• Francis
  • Francis
  • Francis

Francis

Francis
cast and cold chiseled iron, cast bronze, carved rootball
2ft by 1ft by 1ft
2008

“In less fortunate times, my sculptures were often dictated by necessity. I made art out of the materials I could find. I used recycled wax and clay through much of my college years. My first metal casts were melted from old radiators. I originally learned wood craft on what I could salvage from construction sites and haul out of the forest. I would wrestle with the nature of the materials until I could bring about the form I had originally intended. Sculpting was a competition between myself and my medium. I removed all trace of labor from the sculpture and was left with a work completely transformed and removed from the history of its former incarnations. It was more important for me to accomplish my original formal and conceptual goals than to broaden my aims and listen to the materials. Though this past has given me an ability to work comfortably in a great range of medium, and his sparked an interest in transformation and rebirth, the interaction between myself and the m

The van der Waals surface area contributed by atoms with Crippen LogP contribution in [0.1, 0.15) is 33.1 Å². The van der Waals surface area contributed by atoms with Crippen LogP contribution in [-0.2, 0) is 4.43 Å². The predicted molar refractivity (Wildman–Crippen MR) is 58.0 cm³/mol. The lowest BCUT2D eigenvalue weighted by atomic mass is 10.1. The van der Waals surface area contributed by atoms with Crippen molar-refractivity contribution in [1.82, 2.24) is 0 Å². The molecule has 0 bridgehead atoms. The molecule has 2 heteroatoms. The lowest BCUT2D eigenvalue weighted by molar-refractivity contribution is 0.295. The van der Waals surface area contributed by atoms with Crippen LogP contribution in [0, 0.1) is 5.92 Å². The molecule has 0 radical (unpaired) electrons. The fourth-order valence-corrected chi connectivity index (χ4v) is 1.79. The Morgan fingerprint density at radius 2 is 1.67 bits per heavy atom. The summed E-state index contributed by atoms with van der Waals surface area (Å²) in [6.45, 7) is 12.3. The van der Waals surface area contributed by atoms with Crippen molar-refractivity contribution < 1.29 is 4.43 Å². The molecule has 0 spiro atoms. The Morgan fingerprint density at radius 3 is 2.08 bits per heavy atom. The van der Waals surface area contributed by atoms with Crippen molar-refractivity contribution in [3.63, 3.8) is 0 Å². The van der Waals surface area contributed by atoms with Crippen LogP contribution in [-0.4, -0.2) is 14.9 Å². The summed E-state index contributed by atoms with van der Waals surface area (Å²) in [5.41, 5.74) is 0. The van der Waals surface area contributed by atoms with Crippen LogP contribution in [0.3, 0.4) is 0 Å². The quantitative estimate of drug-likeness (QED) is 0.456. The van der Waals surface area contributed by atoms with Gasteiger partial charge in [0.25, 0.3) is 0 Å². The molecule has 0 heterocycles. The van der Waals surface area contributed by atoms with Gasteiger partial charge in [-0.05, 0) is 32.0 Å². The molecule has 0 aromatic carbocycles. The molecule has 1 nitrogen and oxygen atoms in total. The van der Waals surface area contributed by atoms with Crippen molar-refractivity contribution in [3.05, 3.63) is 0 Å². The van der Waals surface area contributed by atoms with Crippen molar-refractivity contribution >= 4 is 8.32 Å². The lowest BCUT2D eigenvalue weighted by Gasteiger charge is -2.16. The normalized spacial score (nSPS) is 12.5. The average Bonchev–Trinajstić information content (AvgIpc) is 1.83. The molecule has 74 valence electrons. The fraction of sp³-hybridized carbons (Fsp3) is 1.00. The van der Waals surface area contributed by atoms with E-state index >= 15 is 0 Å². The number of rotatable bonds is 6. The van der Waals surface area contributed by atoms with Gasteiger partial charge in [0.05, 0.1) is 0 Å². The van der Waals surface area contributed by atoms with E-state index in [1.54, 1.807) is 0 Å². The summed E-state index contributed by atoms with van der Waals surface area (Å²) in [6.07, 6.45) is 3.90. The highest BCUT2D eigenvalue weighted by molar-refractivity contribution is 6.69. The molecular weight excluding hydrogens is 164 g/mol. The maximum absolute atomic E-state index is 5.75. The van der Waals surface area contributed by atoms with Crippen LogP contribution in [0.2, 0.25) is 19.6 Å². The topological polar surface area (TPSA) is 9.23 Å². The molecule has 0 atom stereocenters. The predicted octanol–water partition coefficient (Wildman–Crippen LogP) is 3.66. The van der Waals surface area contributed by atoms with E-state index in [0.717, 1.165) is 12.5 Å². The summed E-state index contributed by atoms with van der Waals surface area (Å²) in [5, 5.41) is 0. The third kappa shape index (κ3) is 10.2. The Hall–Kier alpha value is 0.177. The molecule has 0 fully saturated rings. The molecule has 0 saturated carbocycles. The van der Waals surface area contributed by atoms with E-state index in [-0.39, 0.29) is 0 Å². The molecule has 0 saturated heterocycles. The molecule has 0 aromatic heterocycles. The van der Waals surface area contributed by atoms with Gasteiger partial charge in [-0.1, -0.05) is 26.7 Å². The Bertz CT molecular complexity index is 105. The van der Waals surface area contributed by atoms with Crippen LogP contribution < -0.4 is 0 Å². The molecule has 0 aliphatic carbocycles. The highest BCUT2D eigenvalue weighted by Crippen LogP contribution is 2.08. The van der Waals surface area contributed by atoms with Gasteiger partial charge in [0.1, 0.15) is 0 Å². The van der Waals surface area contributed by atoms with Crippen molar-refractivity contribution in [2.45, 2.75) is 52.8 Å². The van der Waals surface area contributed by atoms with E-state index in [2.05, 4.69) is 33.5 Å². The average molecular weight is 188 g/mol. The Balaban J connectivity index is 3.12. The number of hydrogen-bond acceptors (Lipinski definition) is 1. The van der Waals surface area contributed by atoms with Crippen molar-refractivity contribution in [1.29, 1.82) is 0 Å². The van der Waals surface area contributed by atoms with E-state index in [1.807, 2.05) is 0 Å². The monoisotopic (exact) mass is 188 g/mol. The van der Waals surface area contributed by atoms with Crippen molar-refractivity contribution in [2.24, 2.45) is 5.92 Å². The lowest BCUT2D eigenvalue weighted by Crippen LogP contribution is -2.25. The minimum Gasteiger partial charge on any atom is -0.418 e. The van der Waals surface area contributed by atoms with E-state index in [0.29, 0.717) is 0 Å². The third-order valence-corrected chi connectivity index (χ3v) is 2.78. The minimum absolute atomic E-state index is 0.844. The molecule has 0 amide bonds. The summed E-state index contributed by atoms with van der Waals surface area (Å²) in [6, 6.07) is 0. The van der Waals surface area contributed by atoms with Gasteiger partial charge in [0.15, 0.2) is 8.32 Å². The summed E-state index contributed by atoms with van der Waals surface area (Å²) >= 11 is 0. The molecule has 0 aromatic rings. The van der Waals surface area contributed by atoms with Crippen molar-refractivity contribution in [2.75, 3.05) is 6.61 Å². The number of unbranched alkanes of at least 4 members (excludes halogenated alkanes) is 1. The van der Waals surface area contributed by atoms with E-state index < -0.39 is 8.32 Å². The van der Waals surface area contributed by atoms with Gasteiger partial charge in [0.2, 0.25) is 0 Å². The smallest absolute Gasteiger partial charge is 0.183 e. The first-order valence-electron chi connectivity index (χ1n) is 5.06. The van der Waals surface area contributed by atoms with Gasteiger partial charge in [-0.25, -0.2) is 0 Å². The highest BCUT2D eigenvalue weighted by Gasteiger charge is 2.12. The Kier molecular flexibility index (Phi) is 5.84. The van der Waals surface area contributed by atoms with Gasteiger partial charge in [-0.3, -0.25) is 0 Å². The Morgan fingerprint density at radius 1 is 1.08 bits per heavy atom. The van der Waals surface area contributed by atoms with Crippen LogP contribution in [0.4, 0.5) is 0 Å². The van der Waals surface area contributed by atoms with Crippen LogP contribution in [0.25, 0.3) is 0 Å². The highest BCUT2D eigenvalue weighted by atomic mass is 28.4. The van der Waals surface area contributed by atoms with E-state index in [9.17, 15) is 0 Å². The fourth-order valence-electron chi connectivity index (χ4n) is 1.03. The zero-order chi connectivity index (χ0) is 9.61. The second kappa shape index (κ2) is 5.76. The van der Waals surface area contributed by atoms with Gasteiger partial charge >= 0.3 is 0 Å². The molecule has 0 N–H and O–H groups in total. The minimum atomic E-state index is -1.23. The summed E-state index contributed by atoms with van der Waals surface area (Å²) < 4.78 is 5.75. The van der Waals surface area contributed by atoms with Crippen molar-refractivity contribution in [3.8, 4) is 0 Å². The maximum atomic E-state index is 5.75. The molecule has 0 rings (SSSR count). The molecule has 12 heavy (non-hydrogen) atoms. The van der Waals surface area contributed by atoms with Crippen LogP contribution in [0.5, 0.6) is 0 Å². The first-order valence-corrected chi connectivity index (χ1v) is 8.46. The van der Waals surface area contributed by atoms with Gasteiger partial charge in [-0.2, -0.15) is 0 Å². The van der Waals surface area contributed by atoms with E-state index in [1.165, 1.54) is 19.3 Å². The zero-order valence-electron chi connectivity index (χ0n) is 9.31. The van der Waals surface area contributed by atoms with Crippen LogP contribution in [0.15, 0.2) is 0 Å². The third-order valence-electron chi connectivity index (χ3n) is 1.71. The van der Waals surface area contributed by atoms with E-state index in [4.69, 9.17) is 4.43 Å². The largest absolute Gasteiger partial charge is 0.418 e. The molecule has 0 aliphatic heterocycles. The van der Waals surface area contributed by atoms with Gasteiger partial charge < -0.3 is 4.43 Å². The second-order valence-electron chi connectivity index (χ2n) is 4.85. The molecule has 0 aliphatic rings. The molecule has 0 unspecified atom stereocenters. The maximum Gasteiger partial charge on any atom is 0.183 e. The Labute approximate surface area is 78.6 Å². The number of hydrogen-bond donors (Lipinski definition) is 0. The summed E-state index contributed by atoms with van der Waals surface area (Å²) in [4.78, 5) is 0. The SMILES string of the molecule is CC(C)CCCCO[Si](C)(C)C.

aterials has moved from one of argument toward one of dance.

I no longer believe that stone is to be conquered or that metal is something to be forced into shape. Similarly I do not believe that the mark of the tool nor the mark of the hand is something to be polished away without first weighing its worth. On the contrary, the natural tendencies of the materials and the evidence of the processes that form them enrich my works with history that begins long before the sculptures’ completion. Though it is always enticing to leave every mark and nuance of an incomplete work in place and label the sculpture as finished, I have found that eliminating the superfluous elements and honing the form allows the poetry of process and material to speak of more than just itself. Thus tooling scars, casting flaws, and the nature of materials used augments the figure and gives rise to themes of personal complexity, fragmentation, and self-construction.

Francis perhaps more than any of my works, embodies this approach to art.”

-Seth Schwaiger

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bookcase #1, self portrate #1, back of the store
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